The registry is actively encouraging yachts to fly their flag and have even issued their own code of practice for large yachts. It has a good safety record and offers easy to use tax free corporations based on Delaware (USA) laws. It is a fast growing registry established using a team of aggressively profit motivated sales folk who target American owners luring them away from the red ensign. In July 2001 there were just 2 yachts over 24 metres flying the Marshall Island Flag. Eighteen months later there were 10 and in early 2020 there were a staggering 620 yachts flying the Marshall Island Flag.
The RMI allows, through its national legislation and its own Yacht Code, a ‘Pick n Mix’ style registration of private yachts, private yachts limited charter, commercial yachts, and passenger yachts. It also allows for RMI flagged private yachts to charter in French and Monégasque waters without the need for commercial registration by requesting a Temporary Certificate of Registry for Yacht Engaged in Trade.
Yacht owners can choose the home port of either Bikini or Jaluit. Two yachts may share a common name as long as they are registered in different home ports. Ownership of yachts registered in the RMI must be through an RMI corporation, limited or general partnership, limited liability company, or a qualified foreign maritime entity. With an office in Fort Lauderdale, and regional offices around the world, they are able to provide same-day service to the superyacht community, regardless of location and time zone.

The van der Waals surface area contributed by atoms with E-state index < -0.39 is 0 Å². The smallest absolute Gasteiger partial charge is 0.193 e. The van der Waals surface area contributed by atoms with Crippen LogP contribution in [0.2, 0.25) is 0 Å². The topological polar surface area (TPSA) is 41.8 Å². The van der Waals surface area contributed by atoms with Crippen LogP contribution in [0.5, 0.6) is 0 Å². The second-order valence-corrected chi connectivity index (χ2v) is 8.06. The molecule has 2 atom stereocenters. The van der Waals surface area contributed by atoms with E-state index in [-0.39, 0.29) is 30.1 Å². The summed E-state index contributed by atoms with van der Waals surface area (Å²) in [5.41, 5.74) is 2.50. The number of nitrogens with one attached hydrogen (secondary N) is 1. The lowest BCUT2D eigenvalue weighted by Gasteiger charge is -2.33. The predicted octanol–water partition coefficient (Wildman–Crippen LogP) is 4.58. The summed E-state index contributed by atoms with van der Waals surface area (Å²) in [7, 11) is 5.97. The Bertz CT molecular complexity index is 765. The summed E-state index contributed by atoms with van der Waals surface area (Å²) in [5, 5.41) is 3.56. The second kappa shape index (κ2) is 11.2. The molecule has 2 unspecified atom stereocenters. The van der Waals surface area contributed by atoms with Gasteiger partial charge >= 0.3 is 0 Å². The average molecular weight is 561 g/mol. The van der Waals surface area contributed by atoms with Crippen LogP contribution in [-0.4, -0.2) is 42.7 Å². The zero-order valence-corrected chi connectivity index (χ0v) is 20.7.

Panama has been registering all types of ships, boats and yachts since 1917 and accounts for the largest tonnage of registered vessels in the world. With a fleet containing 81 million tons making up nearly 22% of the world’s total tonnage only a small percentage are superyachts. The majority of the 8,000 plus vessels are registered as fishing boats, cargo ships, and tankers.
Lucia Hurnikova is the Secrétaire Administrative at Consulat Général du Panama in Marseille. Hers is one of a network of global offices that includes 9 Regional Segumar Offices, 64 Private Merchant Marine Consulates all around the world and more than 200 flag inspectors. With 24/7 availability Lucia and her team at the Consulate offers an open ship registration to owners, regardless of their nationality.
The owner of a ship can be a natural or legal person, Panamanian or foreign, based in Panama or any other party. Owners benefit from low and competitive fees and any income derived from the operation of yachts engaged in international trade is exempt from tax.